- Thus not only is that sound (sadda rupa) registered in the mind, but those mental components are also registered. Thus, a rupakkhandha ALWAYS arises with the other four khandhas (aggregates.) In other words, pañcakkhandha arises with any sensory event and is immediately recorded as atīta pañcakkhandha.
- Those records (atīta pañcakkhandha) are in the viññāna plane (nāma loka) and can be recalled at any time in the future. They are called “nāmagotta.” (With each sensed event, a record of it gets added to nāmagotta in viññāṇa dhātu — via the mana indriya in the brain.)
- Details at “Arising of Five Aggregates Based on an Ārammaṇa,” “Our Two Worlds: Material and Immaterial,” and “Where Are Memories Stored? – Viññāṇa Dhātu.”
- Please note that reading and understanding the posts I refer to is necessary if one wants to understand these concepts. Just reading a post or two will not do.
People With Iddhi (Supernormal) Powers Can Recall Past Lives
6. Now, we can see how the Buddha could “look back” and recall his past lives extending trillions of years to the past.
- Just like Jill Price can recall any event that took place in HER life, the Buddha could recall any event that happened in his life. The only difference is that Jill Price can recall ONLY her current life from 1974. The Buddha could recall any event in his ANY previous life!
- By the way, anyone who can cultivate the fourth jhāna (Ariya or anariya jhāna) could recall at least a few past lives. Even before the Buddha, many yogis could recall several past lives. Note that some children can remember events from their previous life.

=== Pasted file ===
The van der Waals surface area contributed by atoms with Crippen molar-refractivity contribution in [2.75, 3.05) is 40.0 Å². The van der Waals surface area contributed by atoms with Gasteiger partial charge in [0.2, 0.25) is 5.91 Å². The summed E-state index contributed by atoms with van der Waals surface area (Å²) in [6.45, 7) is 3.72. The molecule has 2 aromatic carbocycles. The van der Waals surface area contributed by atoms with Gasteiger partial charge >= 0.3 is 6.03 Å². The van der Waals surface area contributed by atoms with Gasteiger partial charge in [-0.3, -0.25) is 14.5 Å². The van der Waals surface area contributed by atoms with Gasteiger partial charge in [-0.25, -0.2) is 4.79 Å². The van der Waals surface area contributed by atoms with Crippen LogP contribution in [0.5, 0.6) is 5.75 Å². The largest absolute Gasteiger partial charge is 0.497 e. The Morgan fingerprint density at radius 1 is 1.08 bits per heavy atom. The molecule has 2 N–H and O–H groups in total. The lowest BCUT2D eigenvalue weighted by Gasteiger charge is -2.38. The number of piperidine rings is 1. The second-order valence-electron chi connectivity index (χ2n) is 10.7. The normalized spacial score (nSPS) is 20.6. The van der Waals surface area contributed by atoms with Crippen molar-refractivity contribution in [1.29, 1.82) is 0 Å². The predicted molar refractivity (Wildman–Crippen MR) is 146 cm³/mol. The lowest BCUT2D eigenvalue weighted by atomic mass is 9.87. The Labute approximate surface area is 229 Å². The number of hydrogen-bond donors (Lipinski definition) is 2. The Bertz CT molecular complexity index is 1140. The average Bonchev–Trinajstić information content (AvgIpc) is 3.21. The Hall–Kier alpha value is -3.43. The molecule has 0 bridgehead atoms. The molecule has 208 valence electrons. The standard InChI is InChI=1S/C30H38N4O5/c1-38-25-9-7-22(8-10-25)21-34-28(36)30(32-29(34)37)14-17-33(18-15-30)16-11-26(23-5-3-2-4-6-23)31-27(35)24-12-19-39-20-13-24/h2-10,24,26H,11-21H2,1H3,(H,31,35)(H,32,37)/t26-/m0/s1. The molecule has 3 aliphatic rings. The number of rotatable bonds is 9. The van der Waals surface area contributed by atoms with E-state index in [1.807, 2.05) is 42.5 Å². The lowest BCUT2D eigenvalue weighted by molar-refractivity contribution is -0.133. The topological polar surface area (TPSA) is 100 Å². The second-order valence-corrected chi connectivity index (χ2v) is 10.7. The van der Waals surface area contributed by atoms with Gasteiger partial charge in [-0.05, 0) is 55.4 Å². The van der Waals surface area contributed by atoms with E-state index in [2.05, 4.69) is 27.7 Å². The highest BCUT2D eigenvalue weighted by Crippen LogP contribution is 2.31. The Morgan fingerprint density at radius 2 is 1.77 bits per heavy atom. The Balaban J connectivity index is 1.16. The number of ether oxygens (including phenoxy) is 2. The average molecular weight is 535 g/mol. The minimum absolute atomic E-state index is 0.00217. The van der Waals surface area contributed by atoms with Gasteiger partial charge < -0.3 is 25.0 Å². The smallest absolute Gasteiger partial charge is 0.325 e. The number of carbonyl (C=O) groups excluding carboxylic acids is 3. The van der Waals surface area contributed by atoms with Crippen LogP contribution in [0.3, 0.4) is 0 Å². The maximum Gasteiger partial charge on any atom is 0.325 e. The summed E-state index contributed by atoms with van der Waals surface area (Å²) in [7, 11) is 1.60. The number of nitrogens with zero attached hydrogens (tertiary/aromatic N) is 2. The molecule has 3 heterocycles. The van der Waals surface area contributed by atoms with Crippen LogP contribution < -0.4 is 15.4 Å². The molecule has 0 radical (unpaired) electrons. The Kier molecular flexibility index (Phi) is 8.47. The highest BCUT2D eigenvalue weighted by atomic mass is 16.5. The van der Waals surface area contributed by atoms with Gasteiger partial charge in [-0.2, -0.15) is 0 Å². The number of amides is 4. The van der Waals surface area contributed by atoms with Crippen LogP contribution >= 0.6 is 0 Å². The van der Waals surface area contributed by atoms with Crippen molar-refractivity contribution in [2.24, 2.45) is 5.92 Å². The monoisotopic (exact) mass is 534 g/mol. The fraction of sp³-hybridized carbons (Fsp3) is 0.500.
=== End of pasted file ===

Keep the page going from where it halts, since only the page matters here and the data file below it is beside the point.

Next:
- One can recall past lives only because records of all past experiences are preserved in the viññāna plane (nāma loka). Those memories are NOT stored in the brain, but the brain plays a role in “bringing those memories back.” A discussion on this subject is in “Brain and the Gandhabba.”
- When an average human recalls (some of) past events, it is those nāmagotta that they recall. It is just that an average human can recall only significant events of his/her life. Many people with HSAM can recall all events from their current life.
Nāmagotta (Atita Pañcakkhandha) Has Records of One’s Life Experiences
7. Let us go back to discussing the video of #2 above.
@5:15 minutes: Jill Price says she was not “good in school” and could not memorize even a simple poem. She meant that she was an average student who was not exceptionally intelligent. What she has is not KNOWLEDGE but an ability to RECALL memories. As she explains, her memory is autobiographical, i.e., she can recall ONLY those events she has experienced (seen, heard, tasted, smelled, touched, and thought about.)